"‘Solar Sails: A Novel Approach to Interplanetary Travel’ takes the concept of solar travel and applies it to what could possibly be a new revolution in interplanetary travel as time goes forward. … Enhanced with indexes, glossaries, and recommendations for further reading, ‘Solar Sails’ is a strong choice for those very intrigued with astronomy." (James A. Cox, Midwest Book Review, April, 2009)

"In their latest book, Vulpetti, Johnson and Matliff argue the case for space-sailing as a viable technology for travel within the Solar System. Solar Sails – a novel approach to interplanetary travel is written with both the novice space-travel enthusiast and the more technically advanced reader in mind. The book is very attractively produced, with a generous supply of diagrams and colour/black-&-white photographs that help explain what at times can be quite difficult concepts. ... All in all Solar Sails is a handsome book and a good introduction to a technology whose time I feel is imminent – may the force be with it!" (Gerard McMahon, Astronomy and Space, June, 2009)

"The text is lucid and clearly written … . a solid and broad introduction to the principles and inherent possibilities of solar sailing. The authors do an excellent job of explaining the principles, and devote a great deal of attention to making sure the reader understands their subject. It succeeds in leading the reader through the topic on both a conceptual and physical level, and its lucid exposition communicates the promise and advantages of a system with great potential for Solar System exploration." (Anselm Aston, The Observatory, Vol. 129 (1211), August, 2009)


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10 of 10 people found the following review helpful By Paul A. Gilster on September 4, 2008
Format: Hardcover
This is a review of Solar Sails: A Novel Approach to Interplanetary Travel, that I have published on my Centauri Dreams weblog. The text follows:

The vast laser-driven sails envisioned by Robert Forward have always fired my imagination. Hundreds of kilometers in diameter, they would rely upon a gigantic Fresnel lens in the outer Solar System to keep the critical laser beam tightly collimated over interstellar distances. Forward conceived of mission designs to stars as far away as Epsilon Eridani, journeys that could be achieved within a human lifetime. He even provided return capability through the use of a multi-part sail. You can read a fictional treatment of this in his novel Rocheworld.

But how do we get from here to there? As of today, we're close enough to having an operational space sail that if we can talk SpaceX into lofting the NanoSail-D duplicate, we could be shaking out our first space sail within months. Assuming we do go operational before too many months (or years!) pass, the question then becomes, what kind of missions are possible between the laser-beamed lightsail of science fictional imagining and the practical workhorse sail that may well open up a space-based infrastructure for our use.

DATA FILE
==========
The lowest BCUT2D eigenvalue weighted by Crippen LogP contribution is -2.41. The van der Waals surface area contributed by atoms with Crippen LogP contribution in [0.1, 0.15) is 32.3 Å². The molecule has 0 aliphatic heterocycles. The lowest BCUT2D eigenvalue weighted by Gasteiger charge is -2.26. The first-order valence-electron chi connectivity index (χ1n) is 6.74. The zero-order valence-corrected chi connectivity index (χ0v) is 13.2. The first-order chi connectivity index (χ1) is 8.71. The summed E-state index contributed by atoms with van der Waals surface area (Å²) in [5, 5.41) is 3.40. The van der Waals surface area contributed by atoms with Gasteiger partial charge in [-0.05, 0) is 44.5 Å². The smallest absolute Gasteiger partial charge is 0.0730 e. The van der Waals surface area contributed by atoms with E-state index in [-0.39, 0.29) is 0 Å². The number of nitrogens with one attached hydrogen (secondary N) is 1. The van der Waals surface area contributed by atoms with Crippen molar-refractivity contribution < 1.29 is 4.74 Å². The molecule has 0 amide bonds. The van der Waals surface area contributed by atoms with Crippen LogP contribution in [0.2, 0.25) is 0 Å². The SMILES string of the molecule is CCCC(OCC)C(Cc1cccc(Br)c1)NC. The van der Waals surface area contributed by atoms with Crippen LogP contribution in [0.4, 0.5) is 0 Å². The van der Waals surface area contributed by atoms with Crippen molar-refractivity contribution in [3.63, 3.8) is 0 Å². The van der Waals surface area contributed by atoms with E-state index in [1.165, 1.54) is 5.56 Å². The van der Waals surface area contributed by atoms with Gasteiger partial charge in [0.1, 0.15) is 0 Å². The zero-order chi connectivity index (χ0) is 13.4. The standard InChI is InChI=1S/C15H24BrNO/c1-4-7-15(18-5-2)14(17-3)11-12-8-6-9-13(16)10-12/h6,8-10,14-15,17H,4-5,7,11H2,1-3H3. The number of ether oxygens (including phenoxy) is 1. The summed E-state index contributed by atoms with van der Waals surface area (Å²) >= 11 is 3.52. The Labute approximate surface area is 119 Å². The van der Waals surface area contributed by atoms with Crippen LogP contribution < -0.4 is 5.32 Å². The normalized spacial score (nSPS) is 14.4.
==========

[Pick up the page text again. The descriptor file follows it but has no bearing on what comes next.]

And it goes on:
Such questions point to the pleasures of reading a new book on solar sails by three leading experts. Gregory Matloff has been examining the concept for the past thirty years, with seminal papers in the 1980s and continuing work on near-term concepts. His regular consulting at Marshall Space Flight Center keeps him in touch with co-author Les Johnson, NASA's deputy manager of the Advanced Concepts office at Huntsville.
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4 of 4 people found the following review helpful By Alex Tolley on September 23, 2009
Format: Hardcover Verified Purchase
This is an excellent book on the technology of solar sails and the first I've read that goes into so much detail. Most of the book explains why various types of rocket technology are inadequate for traversing deep space and why solar sails fill the requirements. The details on construction of solar sails are excellent. Finally there are some concluding chapters that delve into the math of sailcraft propulsion.

It's hard to find any fault with this book. To me the authors are a bit too dismissive of rockets and there is no mention of VASIMIR rockets. I would have liked some more details on actual mission profiles and payloads, but I appreciate that would have been too speculative.

For anyone interested in this form of propulsion that has been waiting in the wings for decades, I cannot recommend this book highly enough.
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2 of 3 people found the following review helpful By Midwest Book Review on January 8, 2009
Format: Hardcover
Wind has been an abundant resource which allowed man to travel great distances before electricity. Could wind also be the thing that allows man to travel great distances through space? "Solar Sails: A Novel Approach to Interplanetary Travel" takes the concept of solar travel and applies it to what could possibly be a new revolution in interplanetary travel as time goes forward. Claiming them as an absolute necessity given the limits of current fossil fuels in space travel, it details the technology and presents some very intriguing ideas. Enhanced with indexes, glossaries, and recommendations for further reading, "Solar Sails" is a strong choice for those very intrigued with astronomy.